The date refers to the lack of critical thinking on the USAF's air/land doctrine, and also it points out we haven't faced a modern foe who will be gladly our huckleberry.
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Originally Posted By GSL:
Originally Posted By GI-45:
Not sure how pointing out the article being from "2011" is relevant; I don't believe there have been any successful attacks by enemy aircraft on US personnel in the past 2 years...


The date refers to the lack of critical thinking on the USAF's air/land doctrine, and also it points out we haven't faced a modern foe who will be gladly our huckleberry.

Except we're not talking about air/land doctrine, we're talking about air superiority.

And while I'll be the first to admit the USAF as a service tends to shortchange the CAS role (you can thank the fighter pilot mafia who took over under McPeak in 1990 for that), your dismissal of the facts is both wrong and telling of your bias.

The fact is that we DO have air supremacy, and have since 1953. And will continue to as long as A) we have the political will to write ROEs that make sense from an airpower perspective, and B) fund the right tools for the job. (Yes, that means the F22. But NOT the F35.)
Link Posted: 7/24/2013 9:18:25 AM EST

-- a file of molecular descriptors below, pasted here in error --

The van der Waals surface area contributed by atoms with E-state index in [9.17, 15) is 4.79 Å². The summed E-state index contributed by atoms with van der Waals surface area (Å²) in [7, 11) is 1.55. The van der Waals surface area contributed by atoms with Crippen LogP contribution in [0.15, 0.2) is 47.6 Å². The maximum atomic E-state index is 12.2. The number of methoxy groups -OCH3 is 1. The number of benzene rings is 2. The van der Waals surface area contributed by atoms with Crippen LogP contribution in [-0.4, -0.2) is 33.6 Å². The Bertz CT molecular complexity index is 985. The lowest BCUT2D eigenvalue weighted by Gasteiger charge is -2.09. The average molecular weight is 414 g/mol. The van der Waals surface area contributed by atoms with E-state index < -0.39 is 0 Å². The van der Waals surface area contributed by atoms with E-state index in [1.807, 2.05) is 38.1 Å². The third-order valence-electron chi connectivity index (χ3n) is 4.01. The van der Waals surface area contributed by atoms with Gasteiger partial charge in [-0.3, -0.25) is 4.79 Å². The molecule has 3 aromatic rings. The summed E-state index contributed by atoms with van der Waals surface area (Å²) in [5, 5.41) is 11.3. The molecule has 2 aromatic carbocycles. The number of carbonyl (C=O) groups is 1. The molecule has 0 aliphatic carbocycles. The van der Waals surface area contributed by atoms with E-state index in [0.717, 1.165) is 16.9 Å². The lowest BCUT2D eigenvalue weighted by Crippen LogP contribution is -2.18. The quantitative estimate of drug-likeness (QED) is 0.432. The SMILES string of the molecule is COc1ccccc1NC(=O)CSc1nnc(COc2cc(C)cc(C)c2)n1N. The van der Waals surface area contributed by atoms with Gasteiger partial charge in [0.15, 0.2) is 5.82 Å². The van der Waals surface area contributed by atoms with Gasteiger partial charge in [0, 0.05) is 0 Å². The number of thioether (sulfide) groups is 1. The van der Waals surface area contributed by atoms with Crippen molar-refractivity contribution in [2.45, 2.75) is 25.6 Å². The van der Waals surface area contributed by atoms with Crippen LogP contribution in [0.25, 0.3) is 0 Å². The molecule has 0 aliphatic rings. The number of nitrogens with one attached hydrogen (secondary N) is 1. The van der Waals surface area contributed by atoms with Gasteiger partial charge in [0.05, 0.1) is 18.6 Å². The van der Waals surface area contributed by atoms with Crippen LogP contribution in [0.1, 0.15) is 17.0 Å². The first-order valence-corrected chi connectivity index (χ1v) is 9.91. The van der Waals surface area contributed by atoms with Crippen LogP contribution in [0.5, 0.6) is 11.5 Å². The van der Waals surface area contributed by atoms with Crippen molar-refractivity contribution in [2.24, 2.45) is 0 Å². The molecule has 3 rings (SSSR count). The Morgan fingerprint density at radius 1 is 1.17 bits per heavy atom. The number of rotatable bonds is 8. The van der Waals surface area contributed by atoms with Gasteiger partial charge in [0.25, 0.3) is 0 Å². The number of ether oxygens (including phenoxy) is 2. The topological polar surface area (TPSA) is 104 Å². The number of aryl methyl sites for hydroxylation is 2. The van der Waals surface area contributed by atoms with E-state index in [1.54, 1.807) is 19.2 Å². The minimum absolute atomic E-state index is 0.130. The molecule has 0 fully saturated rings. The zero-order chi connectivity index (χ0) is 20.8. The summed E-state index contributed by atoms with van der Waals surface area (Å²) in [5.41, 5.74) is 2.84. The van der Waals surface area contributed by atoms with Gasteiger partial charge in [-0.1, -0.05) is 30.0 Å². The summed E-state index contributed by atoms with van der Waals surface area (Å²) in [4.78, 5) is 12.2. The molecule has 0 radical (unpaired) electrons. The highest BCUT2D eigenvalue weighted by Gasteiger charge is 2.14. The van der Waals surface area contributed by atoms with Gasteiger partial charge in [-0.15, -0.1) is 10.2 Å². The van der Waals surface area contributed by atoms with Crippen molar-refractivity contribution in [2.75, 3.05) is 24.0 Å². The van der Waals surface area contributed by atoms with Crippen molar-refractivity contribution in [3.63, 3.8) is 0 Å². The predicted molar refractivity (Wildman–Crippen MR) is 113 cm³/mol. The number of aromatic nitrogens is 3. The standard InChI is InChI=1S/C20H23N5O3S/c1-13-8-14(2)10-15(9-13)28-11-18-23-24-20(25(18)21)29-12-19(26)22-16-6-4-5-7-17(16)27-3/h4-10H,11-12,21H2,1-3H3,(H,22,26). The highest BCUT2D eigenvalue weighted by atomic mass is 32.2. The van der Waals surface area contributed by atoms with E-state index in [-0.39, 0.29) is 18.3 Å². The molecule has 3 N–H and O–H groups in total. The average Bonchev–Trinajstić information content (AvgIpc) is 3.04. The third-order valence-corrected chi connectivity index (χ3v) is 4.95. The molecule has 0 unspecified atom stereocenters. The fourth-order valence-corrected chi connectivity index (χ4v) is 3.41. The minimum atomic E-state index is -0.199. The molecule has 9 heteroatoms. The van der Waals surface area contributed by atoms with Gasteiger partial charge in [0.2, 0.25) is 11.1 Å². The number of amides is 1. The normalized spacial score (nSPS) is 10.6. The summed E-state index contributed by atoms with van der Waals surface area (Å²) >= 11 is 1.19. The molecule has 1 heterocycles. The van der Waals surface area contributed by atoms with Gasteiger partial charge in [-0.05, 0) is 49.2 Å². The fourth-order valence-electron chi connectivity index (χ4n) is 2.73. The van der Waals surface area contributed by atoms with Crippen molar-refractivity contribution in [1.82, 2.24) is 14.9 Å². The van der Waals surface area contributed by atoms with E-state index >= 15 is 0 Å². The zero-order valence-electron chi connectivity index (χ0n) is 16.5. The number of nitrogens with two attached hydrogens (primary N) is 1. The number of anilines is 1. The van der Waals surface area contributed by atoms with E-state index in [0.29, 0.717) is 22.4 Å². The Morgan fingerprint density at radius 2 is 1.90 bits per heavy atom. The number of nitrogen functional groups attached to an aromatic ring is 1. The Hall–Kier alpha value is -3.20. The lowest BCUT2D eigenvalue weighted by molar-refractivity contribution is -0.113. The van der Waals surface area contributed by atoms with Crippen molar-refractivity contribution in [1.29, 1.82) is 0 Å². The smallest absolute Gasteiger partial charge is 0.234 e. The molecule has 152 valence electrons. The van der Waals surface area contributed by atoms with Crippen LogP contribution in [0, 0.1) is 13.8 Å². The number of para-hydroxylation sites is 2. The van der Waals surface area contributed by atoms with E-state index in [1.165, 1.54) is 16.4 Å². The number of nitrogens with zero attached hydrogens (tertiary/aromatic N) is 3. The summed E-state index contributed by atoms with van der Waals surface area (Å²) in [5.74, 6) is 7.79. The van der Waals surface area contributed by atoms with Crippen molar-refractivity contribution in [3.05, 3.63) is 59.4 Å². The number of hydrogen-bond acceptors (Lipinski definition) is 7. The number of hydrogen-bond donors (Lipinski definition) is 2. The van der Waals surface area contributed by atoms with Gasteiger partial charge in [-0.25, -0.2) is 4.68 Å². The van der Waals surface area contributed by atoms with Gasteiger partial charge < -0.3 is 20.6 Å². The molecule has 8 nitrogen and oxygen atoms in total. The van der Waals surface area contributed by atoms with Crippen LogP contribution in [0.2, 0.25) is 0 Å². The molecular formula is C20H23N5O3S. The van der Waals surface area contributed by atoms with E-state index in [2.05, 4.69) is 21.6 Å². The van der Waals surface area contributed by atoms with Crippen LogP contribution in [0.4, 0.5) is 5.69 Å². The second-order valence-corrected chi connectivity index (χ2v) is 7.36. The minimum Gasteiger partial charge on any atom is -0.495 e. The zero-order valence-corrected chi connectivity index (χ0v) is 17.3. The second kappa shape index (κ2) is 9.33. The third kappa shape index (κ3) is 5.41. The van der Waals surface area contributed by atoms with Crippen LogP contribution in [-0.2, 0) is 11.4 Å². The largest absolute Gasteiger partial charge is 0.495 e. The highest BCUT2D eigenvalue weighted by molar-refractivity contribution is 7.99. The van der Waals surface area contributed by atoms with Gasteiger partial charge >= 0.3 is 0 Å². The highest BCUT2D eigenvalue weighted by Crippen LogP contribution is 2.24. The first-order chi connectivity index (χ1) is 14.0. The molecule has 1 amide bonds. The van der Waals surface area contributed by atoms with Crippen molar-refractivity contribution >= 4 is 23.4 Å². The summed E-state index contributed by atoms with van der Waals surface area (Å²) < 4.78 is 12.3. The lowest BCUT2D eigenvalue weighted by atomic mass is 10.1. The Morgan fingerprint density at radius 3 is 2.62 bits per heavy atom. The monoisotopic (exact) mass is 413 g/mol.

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Originally Posted By Combat_Jack:

The AF, broadly speaking, exists to do two things. Firstly, to send rockets with cans of sunshine to our enemies (or drop cans of sunshine from aircraft) and secondly, to support the Army.
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I think controlling the sky over the US might also be on their to-do list.
Link Posted: 7/24/2013 9:23:11 AM EST
[Last Edit: 7/24/2013 9:23:35 AM EST by limaxray]
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Originally Posted By Combat_Jack:


The AF, broadly speaking, exists to do two things. Firstly, to send rockets with cans of sunshine to our enemies (or drop cans of sunshine from aircraft) and secondly, to support the Army.
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Disagree.

The AF mission is to A) own the skies, so B) we can hold any target in the world at risk.

Sometimes that target is in support of the Army. But it doesn't (and, if we do our job right, shouldn't) necessarily have to be.
Link Posted: 7/24/2013 9:25:08 AM EST
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Originally Posted By DonS:


I think controlling the sky over the US might also be on their to-do list.
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Originally Posted By DonS:
Originally Posted By Combat_Jack:

The AF, broadly speaking, exists to do two things. Firstly, to send rockets with cans of sunshine to our enemies (or drop cans of sunshine from aircraft) and secondly, to support the Army.


I think controlling the sky over the US might also be on their to-do list.


True, but you're missing the point. All USAF missions over enemy territory short of a nuclear mission are meant to support the ability of ground forces to compel compliance.

No one has EVER been bombed into submission without the use or threat of ground forces. Certainly not by the US.